Independent Maps responds to Illinois Supreme Court refusal to reconsider ruling on redistricting reform amendment

CHICAGO – Dennis FitzSimons, Chair of Independent Maps, on Tuesday issued the following statement in response to the Illinois Supreme Court’s refusal to reconsider its 4 to 3 decision disqualifying the redistricting reform amendment from the ballot:

With the Illinois Supreme Court’s refusal to reconsider its 4 to 3 ruling against the Independent Map Amendment, Illinois voters have been denied their right to vote on a constitutional amendment to remove politics from the way state legislative maps are drawn. Four members of the state’s highest court have rejected an amendment that we firmly believe meets the state constitutional requirements for amendments that can be proposed by voters.

Our bi-partisan coalition collected more than 563,000 signatures on petitions to place the amendment before voters and to allow voters to decide whether to change the redistricting process, which now gives legislators the power to draw their own district boundary lines – a clear conflict of interest and one of the reasons there is only one candidate running in 60 percent of this year’s legislative elections.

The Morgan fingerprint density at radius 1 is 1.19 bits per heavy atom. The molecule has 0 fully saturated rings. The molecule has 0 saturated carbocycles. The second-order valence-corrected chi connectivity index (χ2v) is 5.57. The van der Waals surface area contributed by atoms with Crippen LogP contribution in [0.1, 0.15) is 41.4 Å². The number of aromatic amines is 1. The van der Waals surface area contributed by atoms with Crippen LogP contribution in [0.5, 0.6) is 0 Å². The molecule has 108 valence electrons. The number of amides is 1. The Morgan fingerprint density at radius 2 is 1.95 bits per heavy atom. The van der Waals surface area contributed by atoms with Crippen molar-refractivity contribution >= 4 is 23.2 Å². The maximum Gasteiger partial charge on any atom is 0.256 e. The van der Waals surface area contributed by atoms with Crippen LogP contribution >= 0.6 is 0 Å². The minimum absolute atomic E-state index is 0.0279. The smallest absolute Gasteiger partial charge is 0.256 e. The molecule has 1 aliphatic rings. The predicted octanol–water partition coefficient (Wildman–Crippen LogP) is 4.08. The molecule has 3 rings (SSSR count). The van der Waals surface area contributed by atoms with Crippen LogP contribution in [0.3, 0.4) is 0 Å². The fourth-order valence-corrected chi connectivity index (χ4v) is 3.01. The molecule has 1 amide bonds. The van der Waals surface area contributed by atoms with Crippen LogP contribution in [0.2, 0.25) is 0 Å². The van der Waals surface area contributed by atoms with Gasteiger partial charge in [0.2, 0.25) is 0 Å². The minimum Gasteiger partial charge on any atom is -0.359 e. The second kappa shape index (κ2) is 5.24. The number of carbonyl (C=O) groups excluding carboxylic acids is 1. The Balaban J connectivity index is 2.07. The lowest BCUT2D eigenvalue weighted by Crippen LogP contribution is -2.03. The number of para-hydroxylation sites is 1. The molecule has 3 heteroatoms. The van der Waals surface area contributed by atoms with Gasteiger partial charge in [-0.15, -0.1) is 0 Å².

Unlike what they had done in every single similar case, the majority of the Supreme Court refused to consider transcripts of the Constitutional Convention debates, which support our argument that the amendment is exactly what the framers intended to allow citizens to do. They ruled on only one of seven arguments made by opponents and did not consider the other six counts – leaving those questions “for another day.” But that “another day” may never come.

We asked that, at a minimum, the court give voters guidance about what the majority believes is permissible in a citizen-initiated amendment to reform redistricting through a fair and impartial commission. Today, without comment, the court refused.

Our coalition remains committed to reform and believes an independent redistricting commission would be one important step in changing state government and making the legislature more responsive to the voters of this state. Whether that is possible through a citizen-initiated amendment is now an open question to be discussed by supporters throughout the state.

We are grateful to our thousands of supporters and contributors, to the many, many Illinoisans who gave up nights and weekends to circulate petitions and organize volunteers, and to the great outpouring of support from newspaper editorial boards and opinion leaders throughout Illinois.

Change is difficult, especially in Illinois government, but it is a battle worth fighting.

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